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Will the new Government relax lending restrictions?

Tags: Residential

It took little under a month between election and result, but New Zealand has a new Government set to shake things up.


Despite some policy yet to be confirmed, both Labour and New Zealand First have flagged reforms to the Reserve Bank of New Zealand (RBNZ) and it’s processes, says Bayleys national residential and auction manager Daniel Coulson.

Set against softer sale volumes, calls to relax the RBNZ’s lending restrictions have garnered support from the public, so we’re asking the question – is it time to review LVR restrictions?

FOUR YEARS AGO

Initially a temporary measure to curb activity in the investment sector, LVR restrictions have been in place for more than four years. It was back in August 2013 that the RBNZ announced a 10 percent ‘speed limit’ which would restrict mortgage lending for buyers with deposits of less than 20 percent.

“Designed to relieve inflationary pressure and guard against a sudden drop in house prices, the first bout of LVR restrictions saw a short dip in investment activity, however value gains continued and activity rebounded again six months later,” says Bayleys managing director Mike Bayley.

In October 2015, the RBNZ again sought to tighten lending criteria, requiring property investors in Auckland to have a deposit no less than 30 percent, while lending ruled were relaxed elsewhere across the country. Deemed largely unsuccessful, these changes inflated ‘Auckland’s housing boom’ to ‘New Zealand’s housing boom’.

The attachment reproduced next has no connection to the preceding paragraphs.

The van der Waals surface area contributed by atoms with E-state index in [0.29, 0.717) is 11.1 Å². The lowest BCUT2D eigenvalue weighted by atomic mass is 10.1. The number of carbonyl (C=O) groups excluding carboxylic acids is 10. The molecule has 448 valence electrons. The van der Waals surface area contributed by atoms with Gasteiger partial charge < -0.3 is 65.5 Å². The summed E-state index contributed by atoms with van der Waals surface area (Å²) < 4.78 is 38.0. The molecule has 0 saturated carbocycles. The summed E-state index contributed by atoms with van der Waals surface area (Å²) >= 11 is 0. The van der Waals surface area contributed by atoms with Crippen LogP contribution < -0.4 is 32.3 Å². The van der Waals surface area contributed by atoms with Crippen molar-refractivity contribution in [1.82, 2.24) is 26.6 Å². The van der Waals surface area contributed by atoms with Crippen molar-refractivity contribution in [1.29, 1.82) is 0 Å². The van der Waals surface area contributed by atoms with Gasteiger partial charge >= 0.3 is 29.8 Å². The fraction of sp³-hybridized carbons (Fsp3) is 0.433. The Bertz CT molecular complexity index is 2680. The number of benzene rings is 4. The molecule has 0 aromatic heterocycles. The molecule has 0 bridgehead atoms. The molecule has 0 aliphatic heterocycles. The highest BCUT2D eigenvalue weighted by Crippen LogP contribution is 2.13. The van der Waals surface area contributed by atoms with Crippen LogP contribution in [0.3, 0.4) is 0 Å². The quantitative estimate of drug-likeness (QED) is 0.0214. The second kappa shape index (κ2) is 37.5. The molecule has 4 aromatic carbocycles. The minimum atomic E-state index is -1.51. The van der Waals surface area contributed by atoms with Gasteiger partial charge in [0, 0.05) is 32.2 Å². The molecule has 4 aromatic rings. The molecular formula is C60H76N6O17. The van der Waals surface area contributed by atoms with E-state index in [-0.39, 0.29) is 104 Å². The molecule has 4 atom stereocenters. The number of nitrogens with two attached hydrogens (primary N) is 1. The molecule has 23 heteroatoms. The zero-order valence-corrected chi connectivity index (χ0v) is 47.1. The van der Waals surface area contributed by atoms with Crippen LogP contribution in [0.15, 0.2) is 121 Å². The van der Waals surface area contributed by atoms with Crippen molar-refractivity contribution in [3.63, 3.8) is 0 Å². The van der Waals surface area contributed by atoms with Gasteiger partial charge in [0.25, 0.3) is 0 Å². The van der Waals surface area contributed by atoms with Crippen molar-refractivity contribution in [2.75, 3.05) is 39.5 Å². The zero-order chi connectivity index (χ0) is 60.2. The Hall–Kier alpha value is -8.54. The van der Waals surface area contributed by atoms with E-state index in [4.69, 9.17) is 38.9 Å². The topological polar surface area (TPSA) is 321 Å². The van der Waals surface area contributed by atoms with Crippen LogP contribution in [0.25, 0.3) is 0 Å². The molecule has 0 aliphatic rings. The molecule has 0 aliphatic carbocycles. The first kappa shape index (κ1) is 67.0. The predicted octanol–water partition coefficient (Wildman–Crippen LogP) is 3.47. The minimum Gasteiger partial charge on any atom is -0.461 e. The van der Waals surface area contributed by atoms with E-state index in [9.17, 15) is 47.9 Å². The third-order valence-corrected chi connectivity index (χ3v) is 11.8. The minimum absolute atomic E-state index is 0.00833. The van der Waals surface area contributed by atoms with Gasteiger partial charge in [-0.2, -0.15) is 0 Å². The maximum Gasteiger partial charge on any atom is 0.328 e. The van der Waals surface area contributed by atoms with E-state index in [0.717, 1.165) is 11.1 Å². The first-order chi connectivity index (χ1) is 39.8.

The last and most significant tweak to these rules formally actioned in October 2016 requires investors to have a 40 percent deposit in order to purchase residential property nationwide. Finally securing the result which the RBNZ was hoping for, these regulations have had a significant effect on the local housing landscape, with investor-activity still comparatively low 12-months later.

HOW HAVE INVESTORS REACTED?

In the recently released ‘ANZ Property Investment Survey’ which measured online responses from some 784 residential property investors across the country, 47 percent of the respondents claimed that LVR’s are their biggest regulatory concern.

However while respondents stated that the most recent amendments to the regulations had ‘severely impacted’ their investment strategy, 70 percent of those surveyed said that they would indeed invest in residential property again.

MORE THAN MEETS THE EYE

While many have been all-too-eager to pin slowing sales activity squarely on the RBNZ and its macro-prudential tools, it is vital that we acknowledge the wider economic factors at play here, Bayley says.

“Tightened lending regulations might play a role in subdued investor activity, however there are many other factors which continue to influence the decision to purchase.”

“The combination of uncertain Government policy, availability of credit and rising interest rates show that there is no miracle cure for the current market conditions,” he adds.

“Financial institutions have moved toward greater conservatism in the face of volatile global markets, and this has filtered down, meaning that fewer residential developments are meeting requirements for finance.